March 25, 2007

A Business in Transition? Or Lacking In Product? Imagination? [10:57 pm]

The Album, a Commodity in Disfavor

Now that the three young women in Candy Hill, a glossy rap and R&B trio, have signed a record contract, they are hoping for stardom. On the schedule: shooting a music video and visiting radio stations to talk up their music.

But the women do not have a CD to promote. Universal/Republic Records, their label, signed Candy Hill to record two songs, not a complete album.

“If we get two songs out, we get a shot,” said Vatana Shaw, 20, who formed the trio four years ago, “Only true fans are buying full albums. Most people don’t really do that anymore.”

To the regret of music labels everywhere, she is right: fans are buying fewer and fewer full albums. In the shift from CDs to digital music, buyers can now pick the individual songs they like without having to pay upward of $10 for an album.

[...] One of the biggest reasons for the shift, analysts say, is that consumers — empowered to cherry-pick — are forgoing album purchases after years of paying for complete CD’s with too few songs they like. There are still cases where full albums succeed — the Red Hot Chili Peppers’ double-CD “Stadium Arcadium,” with a weighty 28 tracks, has sold almost two million copies. But the overall pie is shrinking.

In some ways, the current climate recalls the 1950s and to some extent, the 60s, when many popular acts sold more singles than albums. It took greatly influential works like The Beatles’ “Sgt. Pepper’s Lonely Hearts Club Band” and the Beach Boys’ “Pet Sounds” to turn the album into pop music’s medium of choice.

But the music industry’s cost structure is far higher than it was when Bob Dylan picked up an electric guitar. Today’s costs — from television ads and music videos to hefty executive salaries — are still built on blockbuster albums.

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Bezos’ Mechanical Turk [1:01 pm]

Artificial Intelligence, With Help From the Humans

COMPUTERS still do some things very poorly. Even when they pool their memory and processors in powerful networks, they remain unevenly intelligent. Things that humans do with little conscious thought, such as recognizing patterns or meanings in images, language or concepts, only baffle the machines.

[...] The problem has prompted a spooky, but elegant, business idea: why not use the Web to create marketplaces of willing human beings who will perform the tasks that computers cannot? Jeff Bezos, the chief executive of Amazon.com, has created Amazon Mechanical Turk, an online service involving human workers, and he has also personally invested in a human-assisted search company called ChaCha. Mr. Bezos describes the phenomenon very prettily, calling it “artificial artificial intelligence.”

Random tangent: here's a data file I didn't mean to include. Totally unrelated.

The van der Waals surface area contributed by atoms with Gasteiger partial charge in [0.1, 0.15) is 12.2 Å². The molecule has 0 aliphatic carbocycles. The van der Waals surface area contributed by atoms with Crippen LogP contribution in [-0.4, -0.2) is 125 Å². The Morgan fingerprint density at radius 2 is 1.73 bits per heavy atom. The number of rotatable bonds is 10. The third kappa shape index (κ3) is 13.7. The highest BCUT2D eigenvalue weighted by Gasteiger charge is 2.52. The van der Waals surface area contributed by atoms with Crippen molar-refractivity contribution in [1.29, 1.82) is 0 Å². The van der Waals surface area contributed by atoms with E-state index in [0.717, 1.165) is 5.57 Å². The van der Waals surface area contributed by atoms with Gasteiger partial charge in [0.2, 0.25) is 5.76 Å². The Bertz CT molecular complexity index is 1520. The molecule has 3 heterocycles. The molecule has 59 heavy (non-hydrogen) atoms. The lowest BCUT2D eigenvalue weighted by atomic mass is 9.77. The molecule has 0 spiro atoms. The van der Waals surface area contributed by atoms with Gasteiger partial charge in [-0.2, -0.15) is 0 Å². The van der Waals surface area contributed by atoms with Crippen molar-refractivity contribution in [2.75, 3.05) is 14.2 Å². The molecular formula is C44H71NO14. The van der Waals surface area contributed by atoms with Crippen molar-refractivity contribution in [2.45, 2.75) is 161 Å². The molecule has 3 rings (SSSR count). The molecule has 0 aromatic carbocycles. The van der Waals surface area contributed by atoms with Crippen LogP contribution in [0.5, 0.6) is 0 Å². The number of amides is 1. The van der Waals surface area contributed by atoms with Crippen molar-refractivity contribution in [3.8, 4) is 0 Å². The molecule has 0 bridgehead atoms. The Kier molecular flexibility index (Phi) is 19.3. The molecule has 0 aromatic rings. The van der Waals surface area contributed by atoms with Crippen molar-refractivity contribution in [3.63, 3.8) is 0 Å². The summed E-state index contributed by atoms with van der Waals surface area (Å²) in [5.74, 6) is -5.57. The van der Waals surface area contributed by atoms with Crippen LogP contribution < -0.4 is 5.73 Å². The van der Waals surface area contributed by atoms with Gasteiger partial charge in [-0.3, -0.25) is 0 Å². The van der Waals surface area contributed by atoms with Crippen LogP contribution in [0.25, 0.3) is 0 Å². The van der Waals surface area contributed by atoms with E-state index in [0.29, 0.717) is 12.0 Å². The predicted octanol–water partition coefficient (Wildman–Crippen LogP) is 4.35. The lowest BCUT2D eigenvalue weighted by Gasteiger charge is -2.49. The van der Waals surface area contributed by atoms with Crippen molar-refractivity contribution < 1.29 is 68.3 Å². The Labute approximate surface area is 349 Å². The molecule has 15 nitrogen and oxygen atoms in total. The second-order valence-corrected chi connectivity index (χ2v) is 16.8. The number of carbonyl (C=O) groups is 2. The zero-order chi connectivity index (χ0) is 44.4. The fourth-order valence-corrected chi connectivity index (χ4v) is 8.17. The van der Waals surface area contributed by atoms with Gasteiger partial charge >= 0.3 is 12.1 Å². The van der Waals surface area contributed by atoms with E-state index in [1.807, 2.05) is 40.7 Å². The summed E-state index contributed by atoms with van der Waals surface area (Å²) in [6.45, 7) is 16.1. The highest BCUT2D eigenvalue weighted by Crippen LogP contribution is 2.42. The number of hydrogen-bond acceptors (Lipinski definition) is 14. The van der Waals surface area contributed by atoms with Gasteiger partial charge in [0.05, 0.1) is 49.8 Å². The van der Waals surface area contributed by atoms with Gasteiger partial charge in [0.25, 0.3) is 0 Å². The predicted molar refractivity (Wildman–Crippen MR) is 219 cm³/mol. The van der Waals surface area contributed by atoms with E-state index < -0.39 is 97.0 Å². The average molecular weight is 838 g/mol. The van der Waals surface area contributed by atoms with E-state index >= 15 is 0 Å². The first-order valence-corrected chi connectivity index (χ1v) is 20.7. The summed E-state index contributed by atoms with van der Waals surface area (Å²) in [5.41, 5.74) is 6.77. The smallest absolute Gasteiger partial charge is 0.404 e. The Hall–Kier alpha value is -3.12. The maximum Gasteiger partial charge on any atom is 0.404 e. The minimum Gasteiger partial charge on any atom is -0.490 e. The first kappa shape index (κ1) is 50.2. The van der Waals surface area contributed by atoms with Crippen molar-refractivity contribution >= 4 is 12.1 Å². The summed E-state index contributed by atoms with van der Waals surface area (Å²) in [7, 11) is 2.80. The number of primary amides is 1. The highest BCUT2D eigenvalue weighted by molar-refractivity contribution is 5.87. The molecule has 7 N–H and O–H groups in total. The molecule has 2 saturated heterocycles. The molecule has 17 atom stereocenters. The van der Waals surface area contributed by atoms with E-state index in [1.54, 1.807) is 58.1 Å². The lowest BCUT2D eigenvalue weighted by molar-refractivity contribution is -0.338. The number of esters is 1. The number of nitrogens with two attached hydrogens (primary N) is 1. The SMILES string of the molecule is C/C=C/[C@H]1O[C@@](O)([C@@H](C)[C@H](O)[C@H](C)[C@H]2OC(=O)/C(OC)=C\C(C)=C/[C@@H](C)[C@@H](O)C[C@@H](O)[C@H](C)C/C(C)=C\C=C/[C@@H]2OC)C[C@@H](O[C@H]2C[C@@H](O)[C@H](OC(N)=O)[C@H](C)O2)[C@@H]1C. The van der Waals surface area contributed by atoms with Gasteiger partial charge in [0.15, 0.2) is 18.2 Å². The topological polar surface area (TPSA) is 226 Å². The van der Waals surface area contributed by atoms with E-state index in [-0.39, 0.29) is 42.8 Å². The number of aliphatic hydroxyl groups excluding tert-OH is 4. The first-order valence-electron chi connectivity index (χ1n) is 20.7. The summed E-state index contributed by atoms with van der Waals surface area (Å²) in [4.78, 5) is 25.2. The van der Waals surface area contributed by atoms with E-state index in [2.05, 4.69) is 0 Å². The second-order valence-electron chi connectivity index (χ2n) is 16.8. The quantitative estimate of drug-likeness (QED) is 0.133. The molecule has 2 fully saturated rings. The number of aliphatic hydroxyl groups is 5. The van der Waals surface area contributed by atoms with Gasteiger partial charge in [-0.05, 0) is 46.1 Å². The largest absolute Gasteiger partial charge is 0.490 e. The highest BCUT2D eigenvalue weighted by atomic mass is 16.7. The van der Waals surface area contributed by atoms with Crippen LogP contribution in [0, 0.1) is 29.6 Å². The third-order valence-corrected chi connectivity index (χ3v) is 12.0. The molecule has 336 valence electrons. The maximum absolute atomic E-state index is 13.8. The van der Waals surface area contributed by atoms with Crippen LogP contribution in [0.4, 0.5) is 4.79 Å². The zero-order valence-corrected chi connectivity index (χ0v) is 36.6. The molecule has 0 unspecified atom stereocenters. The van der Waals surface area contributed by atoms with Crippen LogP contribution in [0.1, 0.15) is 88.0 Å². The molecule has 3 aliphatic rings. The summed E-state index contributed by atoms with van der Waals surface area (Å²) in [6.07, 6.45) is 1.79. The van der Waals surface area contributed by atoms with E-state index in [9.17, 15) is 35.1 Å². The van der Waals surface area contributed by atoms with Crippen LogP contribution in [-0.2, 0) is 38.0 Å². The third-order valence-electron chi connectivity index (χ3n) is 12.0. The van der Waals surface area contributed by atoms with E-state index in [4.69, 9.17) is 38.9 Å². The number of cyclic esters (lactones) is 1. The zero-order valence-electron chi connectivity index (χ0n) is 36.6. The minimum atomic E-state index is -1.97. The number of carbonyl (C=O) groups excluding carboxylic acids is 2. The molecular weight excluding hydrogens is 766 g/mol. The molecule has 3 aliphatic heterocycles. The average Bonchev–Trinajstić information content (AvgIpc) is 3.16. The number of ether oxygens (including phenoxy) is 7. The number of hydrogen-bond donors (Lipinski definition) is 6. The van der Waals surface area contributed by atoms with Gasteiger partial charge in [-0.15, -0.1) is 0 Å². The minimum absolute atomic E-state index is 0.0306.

“Normally, a human makes a request of a computer, and the computer does the computation of the task,” he said. “But artificial artificial intelligences like Mechanical Turk invert all that. The computer has a task that is easy for a human but extraordinarily hard for the computer. So instead of calling a computer service to perform the function, it calls a human.”

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Interview with Jonathan Lethem [10:19 am]

The author of the Ecstasy of Influence: Writing in the free world

“You Don’t Love Me Yet” is about low-rent indie musicians with day jobs. Musicians like that often have little or no label support behind them and find themselves on a perpetual tour wagon, earning most of their cash through selling T-shirts — that is, selling the byproducts of their lovely songs. When I jump on my pro-copyright horse, I have to say these musicians may be wrecking their personal relationships by touring all the time, and then when they enter their elderly years, which for an indie band may be their 30s…

Yes, yes, they have no intellectual property to help them out in the old age home. The first thing I want to say is that it’s entirely a fiction of what I’ll call, for the sake of this argument, the opposition — corporate, copyright absolutists — that to question the present privatization craze in any way is to vote for some anarchic abolition of copyright.

I make my living by licensing my copyright. Everything I’ve tried to say, in the Harper’s essay and elsewhere, is that there is an enormous middle ground. It becomes one of those issues like, “If you don’t favor wiretapping in the U.S., you must be for the terrorists.” What I’m seeking to explore is that incredibly fertile middle ground where people control some rights and gain meaningful benefits from those controls, and yet contribute to a healthy public domain and systematically relinquish, or have relinquished for them, meaningless controls on culture that impoverish the public domain.

Having said that, there’s no simple description. There’s an enormously intricate series of judgments, given technological variations and the differences between different mediums. There’s no simple standard to apply. It’s a matter of understanding the needs of a healthy public domain and a healthy creative incentive in every field in deep and intricate specifics.

But I will say this: Problems of artists, musicians, writers, anyone getting paid for doing their most free and creative and independent kind of work, are not new ones. The present realm of corporate-instigated maximization of the intellectual property concept doesn’t seem to have kept indie bands from touring.

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